Similar to Guinea-Bissau, although Portuguese is the only official language, a Portuguese-based creole known as Cape Verdean Creole is spoken by the majority of the population. However, education and media are available largely in standard European Portuguese only.
São Tomé and Príncipe 
In São Tomé and Príncipe, Portuguese is by far the most spoken language, with around 95% of the population speaking it at home or professing fluency. A Portuguese-based creole called Forro is also spoken.
Equatorial Guinea 
In 2007, President Teodoro Obiang Nguema announced a decision to make Portuguese the third official language of the country after Spanish and French. This was in an effort by the government to improve its communications, trade, and bilateral relations with Portuguese-speaking countries. However, the bill is still yet to be passed and despite government promotions, Portuguese remains rarely spoken in Equatorial Guinea. The majority of the population (~90%) still speaks Spanish as its primary language and Spanish is still the administrative language and that of education while French is the second official language.
Rest of Africa 
East Timor 
Portuguese is co-official with Tetum in East Timor and was introduced during the colonial period. A little under 25% of the population professes fluency in Portuguese and the local Tetum language has been heavily influenced by Portuguese through loanwords and code-switching between the two languages is common.
Due to the one country, two systems policy of China regarding its special administrative regions, Macau is able to retain Portuguese as an official language alongside Cantonese Chinese. Portuguese was first introduced to Macau when Portuguese traders established a permanent settlement there in 1537. Despite being a Portuguese colony for over four centuries, the Portuguese language was never widely spoken in Macau and remained limited to administration and higher education and was spoken primarily by the Portuguese colonists, Macanese people of mixed ancestry and elites of pure Chinese blood. As a consequence, when Macau was handed back to China in 1999, Portuguese did not have a strong presence like English had in Hong Kong and continued its decline which began when Portuguese rule was still occurring. Ironically, it was only after Portuguese rule ended when the Portuguese language in Macau began to see an increase in speakers due to China's increased trading relations with Lusophone countries. Today, about 3% of Macau's population speaks Portuguese as a first language and 7% of the population professes fluency. A Portuguese creole called Macanese (Patuá) was spoken by Macanese of mixed ancestry but is near extinction today.
Portuguese is present in the enclave of Goa, which was a Portuguese colony until 1961. Although it was the sole official language during Portuguese colonial rule, it is mostly spoken by only the elderly and educated populations today and is not an official language. Rather, Goa's official state language is Konkani, which has however picked up some Portuguese vocabulary as a legacy of Portuguese influence. Attempts to make Konkani be written in the Portuguese alphabet and possibilities of reintroducing Portuguese as a co-official language of Goa have been made in recent years.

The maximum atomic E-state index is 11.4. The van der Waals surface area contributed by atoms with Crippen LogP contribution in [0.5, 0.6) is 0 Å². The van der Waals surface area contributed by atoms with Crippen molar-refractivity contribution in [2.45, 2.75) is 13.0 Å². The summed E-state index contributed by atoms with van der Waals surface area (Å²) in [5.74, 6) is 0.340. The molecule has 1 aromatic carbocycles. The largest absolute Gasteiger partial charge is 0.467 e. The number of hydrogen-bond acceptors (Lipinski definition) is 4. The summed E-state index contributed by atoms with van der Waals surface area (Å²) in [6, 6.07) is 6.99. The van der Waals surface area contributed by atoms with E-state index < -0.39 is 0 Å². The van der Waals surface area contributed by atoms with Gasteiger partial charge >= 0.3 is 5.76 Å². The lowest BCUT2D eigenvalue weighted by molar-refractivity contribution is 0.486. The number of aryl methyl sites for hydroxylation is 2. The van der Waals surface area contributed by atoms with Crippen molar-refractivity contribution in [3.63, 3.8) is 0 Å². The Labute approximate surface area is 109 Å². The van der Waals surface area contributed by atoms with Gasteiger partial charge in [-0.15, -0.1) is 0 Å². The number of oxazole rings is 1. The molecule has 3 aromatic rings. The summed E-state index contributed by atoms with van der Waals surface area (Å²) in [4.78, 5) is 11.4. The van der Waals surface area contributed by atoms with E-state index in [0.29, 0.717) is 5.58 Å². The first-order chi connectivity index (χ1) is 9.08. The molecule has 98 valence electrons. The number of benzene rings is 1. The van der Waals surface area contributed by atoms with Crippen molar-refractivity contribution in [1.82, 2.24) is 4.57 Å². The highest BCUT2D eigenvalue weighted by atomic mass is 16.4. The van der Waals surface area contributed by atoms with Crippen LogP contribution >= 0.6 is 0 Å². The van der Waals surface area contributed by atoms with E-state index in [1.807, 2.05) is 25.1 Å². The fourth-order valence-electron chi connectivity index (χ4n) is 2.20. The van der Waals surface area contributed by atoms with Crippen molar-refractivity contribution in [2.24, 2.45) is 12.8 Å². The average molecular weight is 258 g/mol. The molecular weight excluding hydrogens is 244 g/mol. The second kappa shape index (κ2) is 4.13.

Additionally, Indian Catholics, especially in Goa and Daman and Diu, often bear Portuguese surnames, despite having no Portuguese background.
Rest of Asia 
Portuguese is spoken in Japan among returned immigrants or migrant workers from Brazil known as dekasegi. Portuguese loanwords are also present in the Japanese language due to trading relations between Japan and the Portuguese Empire in the 16th century.
See also 
- Portuguese-speaking African countries (PALOP)
- Community of Portuguese Language Countries (CPLP)
- List of international organisations which have Portuguese as an official language
- Luso American
- Portuguese dialects
- Portuguese creole
- Portuguese language
- Latin America
- Latin Europe
- Romance-speaking Africa
Notes and references 
- "The World Factbook -- Field Listing - Population - CIA". Central Intelligence Agency. Retrieved 2013-04-06.
- "Special Eurobarometer 243 "Europeans and their Languages"". European Commission. 2006. p. 6. Retrieved 11 May 2011.
- "Geography of Brazil". The World Factbook. Central Intelligence Agency. 2008. Retrieved 2008-06-03.
- Darcy Ribeiro. O Povo Brasileiro, Vol. 07, 1997 (1997).
- "Portuguese language in Brazil". Countrystudies.us. Retrieved 2012-07-23.
- Karen Keller (2006-08-07). Portuguese For Dummies. Wiley. p. 9. ISBN 978-0-470-04973-0.
- 2008 Community Survey
- "United States - Selected Population Profile in the United States (Brazilian (360-364))". 2008 American Community Survey 1-Year Estimates. United States Census Bureau. Retrieved 2010-03-16.
- Population: Ancestry, Language Spoken At Home, U.S. Census Bureau, retrieved 2011-12-27
- "Ethnic Origin, Single and Multiple Ethnic Origin Responses and Sex for the Population of Canada, Provinces, Territories, Census Metropolitan Areas and Census Agglomerations, 2006 Census - 20% Sample Data". Retrieved 2010-11-10.
- Medeiros, Adelardo Portuguese in Africa – Angola
- Medeiros, Adelardo Portuguese in Africa – Moçambique
- Medeiros, Adelardo Portuguese in Africa – Guiné-Bissau
- 99.8% declared speaking Portuguese in the 1991 census
- "Equatorial Guinea Adds Portuguese as the Country's Third Official Language". PRNewsWire. 2011-10-14. Retrieved 2010-11-15.
- Público (Lisbon), 2012-07-20
- Oficina de Información y Prensa de Guinea Ecuatorial, Ministerio de Información, Cultura y Turismo
- "Timor Leste, Tetum, Portuguese, Bahasa Indonesia or English?". April 20, 2012.
- Leach, Michael (2007), "talking Portuguese; China and East Timor", Arena Magazine, retrieved 2011-05-18
- "Konkani:The Tussule over the script". Navhind Times. Retrieved 18 October 2008.
- Instituto Camões, Português – a 3ª língua materna do Japão